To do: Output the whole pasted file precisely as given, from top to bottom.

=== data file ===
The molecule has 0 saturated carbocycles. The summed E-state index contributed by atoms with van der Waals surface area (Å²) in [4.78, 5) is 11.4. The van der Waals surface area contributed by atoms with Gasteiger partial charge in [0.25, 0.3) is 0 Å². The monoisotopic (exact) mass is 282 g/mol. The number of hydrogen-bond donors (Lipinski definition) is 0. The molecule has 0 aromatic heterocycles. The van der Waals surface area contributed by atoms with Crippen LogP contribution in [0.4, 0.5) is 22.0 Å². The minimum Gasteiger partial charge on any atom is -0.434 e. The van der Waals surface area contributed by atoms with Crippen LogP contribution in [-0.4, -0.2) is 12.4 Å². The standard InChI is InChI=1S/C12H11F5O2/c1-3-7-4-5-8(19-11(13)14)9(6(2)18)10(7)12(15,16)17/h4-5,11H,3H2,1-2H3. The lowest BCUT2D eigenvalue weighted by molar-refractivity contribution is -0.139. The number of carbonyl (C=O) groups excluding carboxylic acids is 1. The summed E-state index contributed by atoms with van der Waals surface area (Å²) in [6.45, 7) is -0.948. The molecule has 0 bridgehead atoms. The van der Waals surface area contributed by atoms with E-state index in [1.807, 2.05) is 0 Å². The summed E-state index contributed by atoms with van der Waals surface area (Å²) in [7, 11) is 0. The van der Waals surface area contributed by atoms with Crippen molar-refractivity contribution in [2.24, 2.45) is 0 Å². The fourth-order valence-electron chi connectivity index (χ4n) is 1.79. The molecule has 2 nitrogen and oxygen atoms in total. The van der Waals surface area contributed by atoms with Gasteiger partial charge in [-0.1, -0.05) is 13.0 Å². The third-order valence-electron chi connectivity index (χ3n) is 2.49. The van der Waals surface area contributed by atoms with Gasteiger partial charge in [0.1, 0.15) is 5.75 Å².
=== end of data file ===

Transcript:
The molecule has 0 saturated carbocycles. The summed E-state index contributed by atoms with van der Waals surface area (Å²) in [4.78, 5) is 11.4. The van der Waals surface area contributed by atoms with Gasteiger partial charge in [0.25, 0.3) is 0 Å². The monoisotopic (exact) mass is 282 g/mol. The number of hydrogen-bond donors (Lipinski definition) is 0. The molecule has 0 aromatic heterocycles. The van der Waals surface area contributed by atoms with Crippen LogP contribution in [0.4, 0.5) is 22.0 Å². The minimum Gasteiger partial charge on any atom is -0.434 e. The van der Waals surface area contributed by atoms with Crippen LogP contribution in [-0.4, -0.2) is 12.4 Å². The standard InChI is InChI=1S/C12H11F5O2/c1-3-7-4-5-8(19-11(13)14)9(6(2)18)10(7)12(15,16)17/h4-5,11H,3H2,1-2H3. The lowest BCUT2D eigenvalue weighted by molar-refractivity contribution is -0.139. The number of carbonyl (C=O) groups excluding carboxylic acids is 1. The summed E-state index contributed by atoms with van der Waals surface area (Å²) in [6.45, 7) is -0.948. The molecule has 0 bridgehead atoms. The van der Waals surface area contributed by atoms with E-state index in [1.807, 2.05) is 0 Å². The summed E-state index contributed by atoms with van der Waals surface area (Å²) in [7, 11) is 0. The van der Waals surface area contributed by atoms with Crippen molar-refractivity contribution in [2.24, 2.45) is 0 Å². The fourth-order valence-electron chi connectivity index (χ4n) is 1.79. The molecule has 2 nitrogen and oxygen atoms in total. The van der Waals surface area contributed by atoms with Gasteiger partial charge in [-0.1, -0.05) is 13.0 Å². The third-order valence-electron chi connectivity index (χ3n) is 2.49. The van der Waals surface area contributed by atoms with Gasteiger partial charge in [0.1, 0.15) is 5.75 Å².